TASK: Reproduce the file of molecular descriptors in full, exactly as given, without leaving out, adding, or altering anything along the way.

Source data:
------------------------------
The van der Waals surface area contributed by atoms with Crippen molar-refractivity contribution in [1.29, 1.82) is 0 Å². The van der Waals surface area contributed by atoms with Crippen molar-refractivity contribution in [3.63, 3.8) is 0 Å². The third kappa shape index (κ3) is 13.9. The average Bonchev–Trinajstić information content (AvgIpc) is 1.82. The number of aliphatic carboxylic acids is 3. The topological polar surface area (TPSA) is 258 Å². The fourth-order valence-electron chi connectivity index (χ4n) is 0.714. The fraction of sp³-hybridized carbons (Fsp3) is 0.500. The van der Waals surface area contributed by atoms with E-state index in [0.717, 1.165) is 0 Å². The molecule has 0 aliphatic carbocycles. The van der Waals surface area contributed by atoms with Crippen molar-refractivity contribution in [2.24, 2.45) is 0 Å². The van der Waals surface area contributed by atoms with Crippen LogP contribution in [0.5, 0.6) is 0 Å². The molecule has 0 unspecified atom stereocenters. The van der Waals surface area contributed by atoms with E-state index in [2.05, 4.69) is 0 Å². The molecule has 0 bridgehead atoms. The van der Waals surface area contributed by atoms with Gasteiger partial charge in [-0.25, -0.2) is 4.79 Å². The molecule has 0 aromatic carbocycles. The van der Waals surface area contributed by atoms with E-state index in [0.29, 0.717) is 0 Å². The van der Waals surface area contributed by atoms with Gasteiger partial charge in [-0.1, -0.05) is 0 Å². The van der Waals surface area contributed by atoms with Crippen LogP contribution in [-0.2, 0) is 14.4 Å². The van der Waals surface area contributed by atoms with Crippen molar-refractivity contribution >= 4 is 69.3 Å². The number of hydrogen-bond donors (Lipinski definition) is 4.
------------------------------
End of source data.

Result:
The van der Waals surface area contributed by atoms with Crippen molar-refractivity contribution in [1.29, 1.82) is 0 Å². The van der Waals surface area contributed by atoms with Crippen molar-refractivity contribution in [3.63, 3.8) is 0 Å². The third kappa shape index (κ3) is 13.9. The average Bonchev–Trinajstić information content (AvgIpc) is 1.82. The number of aliphatic carboxylic acids is 3. The topological polar surface area (TPSA) is 258 Å². The fourth-order valence-electron chi connectivity index (χ4n) is 0.714. The fraction of sp³-hybridized carbons (Fsp3) is 0.500. The van der Waals surface area contributed by atoms with E-state index in [0.717, 1.165) is 0 Å². The molecule has 0 aliphatic carbocycles. The van der Waals surface area contributed by atoms with Crippen molar-refractivity contribution in [2.24, 2.45) is 0 Å². The van der Waals surface area contributed by atoms with Crippen LogP contribution in [0.5, 0.6) is 0 Å². The molecule has 0 unspecified atom stereocenters. The van der Waals surface area contributed by atoms with E-state index in [2.05, 4.69) is 0 Å². The molecule has 0 bridgehead atoms. The van der Waals surface area contributed by atoms with Gasteiger partial charge in [-0.25, -0.2) is 4.79 Å². The molecule has 0 aromatic carbocycles. The van der Waals surface area contributed by atoms with E-state index in [0.29, 0.717) is 0 Å². The van der Waals surface area contributed by atoms with Gasteiger partial charge in [-0.1, -0.05) is 0 Å². The van der Waals surface area contributed by atoms with Crippen LogP contribution in [-0.2, 0) is 14.4 Å². The van der Waals surface area contributed by atoms with Crippen molar-refractivity contribution >= 4 is 69.3 Å². The number of hydrogen-bond donors (Lipinski definition) is 4.